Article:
Also, Quality over quantity in core for LinkedIn.

Agreed: the people you connect to is also an important factor in the way people judge your online persona. It also never hurts to show that you're helping the community, contributing, liking stuff that you find interesting.

Would you recommend being strict with connections on LinkedIn? it more quality? @PseudoPam @lee-dohm to make

Yes, I would definitely recommend that. The last thing you want is for someone to contact one of your connections about you and for them to reply with, "Who again?"

Also, branding doesn't stop online, folks. You need to make sure you can show how amazing it would be to work with you in an interview.

Again, put yourself in the recruiter's shoes. Would you want to work with yourself?

Interviews can be very stressful, but you need to show your personality.
Don't pretend to be someone you're not.

Try to have fun with it ... if you're having fun with it, then in my experience, you're more likely to make a good impression

Of course, some interviewers just aren't fun and there isn't a lot you can do about that. But then that may not be the kind of place you want to work anyway

I understand that sometimes one just needs a job to pay the bills and put food on their plate, and you might need to downplay some aspects of your personality, but in the end, these jobs don't make you really happy. If you tell who you are from the get go and let it shine, and you get hired for this too, then, chances are you'll feel better at work. It can make a whole difference, believe me.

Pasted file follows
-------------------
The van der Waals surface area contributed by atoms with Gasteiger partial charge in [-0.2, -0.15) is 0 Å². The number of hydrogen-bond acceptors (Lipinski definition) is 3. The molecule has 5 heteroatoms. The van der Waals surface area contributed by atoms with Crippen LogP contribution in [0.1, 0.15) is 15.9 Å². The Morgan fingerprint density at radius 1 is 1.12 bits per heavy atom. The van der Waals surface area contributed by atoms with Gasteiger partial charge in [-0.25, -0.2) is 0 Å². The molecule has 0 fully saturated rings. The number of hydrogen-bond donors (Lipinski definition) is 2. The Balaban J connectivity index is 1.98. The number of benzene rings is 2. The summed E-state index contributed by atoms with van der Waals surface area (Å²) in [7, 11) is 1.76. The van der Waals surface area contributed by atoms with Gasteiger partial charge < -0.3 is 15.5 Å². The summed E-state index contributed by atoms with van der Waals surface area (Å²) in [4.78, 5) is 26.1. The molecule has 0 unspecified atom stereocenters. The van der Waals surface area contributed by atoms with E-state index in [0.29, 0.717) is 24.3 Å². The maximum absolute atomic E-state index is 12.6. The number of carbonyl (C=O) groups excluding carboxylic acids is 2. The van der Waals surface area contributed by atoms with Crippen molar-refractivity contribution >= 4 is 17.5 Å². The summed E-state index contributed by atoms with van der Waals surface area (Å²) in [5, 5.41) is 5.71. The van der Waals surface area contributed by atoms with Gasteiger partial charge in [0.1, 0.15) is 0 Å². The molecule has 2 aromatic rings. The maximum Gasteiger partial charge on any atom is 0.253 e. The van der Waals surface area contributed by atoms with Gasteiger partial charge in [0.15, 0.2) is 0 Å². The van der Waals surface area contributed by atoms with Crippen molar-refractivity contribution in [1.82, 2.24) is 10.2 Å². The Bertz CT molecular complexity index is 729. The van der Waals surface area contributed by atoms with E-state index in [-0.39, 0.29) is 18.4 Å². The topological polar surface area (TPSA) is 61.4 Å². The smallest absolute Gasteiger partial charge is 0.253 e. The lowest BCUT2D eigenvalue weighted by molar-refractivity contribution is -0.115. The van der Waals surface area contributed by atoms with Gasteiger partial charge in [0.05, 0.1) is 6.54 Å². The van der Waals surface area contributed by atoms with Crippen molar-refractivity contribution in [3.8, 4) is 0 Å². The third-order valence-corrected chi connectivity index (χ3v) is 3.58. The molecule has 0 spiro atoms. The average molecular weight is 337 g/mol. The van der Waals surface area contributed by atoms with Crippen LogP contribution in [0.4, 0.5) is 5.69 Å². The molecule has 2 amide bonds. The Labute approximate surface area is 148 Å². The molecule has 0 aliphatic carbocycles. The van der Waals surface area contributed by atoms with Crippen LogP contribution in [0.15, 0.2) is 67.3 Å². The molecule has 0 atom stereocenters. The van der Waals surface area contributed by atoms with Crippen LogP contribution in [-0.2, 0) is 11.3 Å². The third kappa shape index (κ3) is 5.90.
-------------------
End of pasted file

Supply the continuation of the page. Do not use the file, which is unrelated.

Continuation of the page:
So very, very true ... beating your head against a wall is never a good look

I recommend interviewing for one job a year even if you don't intend to leave your current job, so that you keep your interviewing skills fresh and learn any new styles of interviews that people develop in the intervening time.

Haha... The time flew by so fast.
Can't believe we've gotten to the end of this amazing chat.
Thank you so much for joining us @PseudoPam @lee-dohm . We'd definitely work on the gems you've shared with us today. Thanks everyone for joining us.

Other tips that were useful to people I know (whether developers or not):
- Make sure you know what your skills, strengths are ask yourself and the people who know you (teachers, other students, former employers, friends…) to help you list that.
- Understand what separates you from your competition that means hard skills and soft skills
- Let people know if you have owned some skills on your own. I know some peeps don't like to say they are self-trained, but I'm a strong believer in people who can pick up a skill by emulation, or working on their own. It's a priceless quality. it shows you want to learn and evolve and take your life into your own hands

Asking others for honest feedback is a great way to get a clearer picture of your talents. I know I tend to underestimate myself.

it's great for people who underestimate themselves and those who overestimate themselves too. Bit of a reality check, really.

Hi guys, we have come to the end of this wonderful session.

We are grateful to @PseudoPam @lee-dohm for taking out time to be part of us today!

Thanks everyone for a wonderful session!! Until next time! Do have a wonderful day! πŸ˜ƒ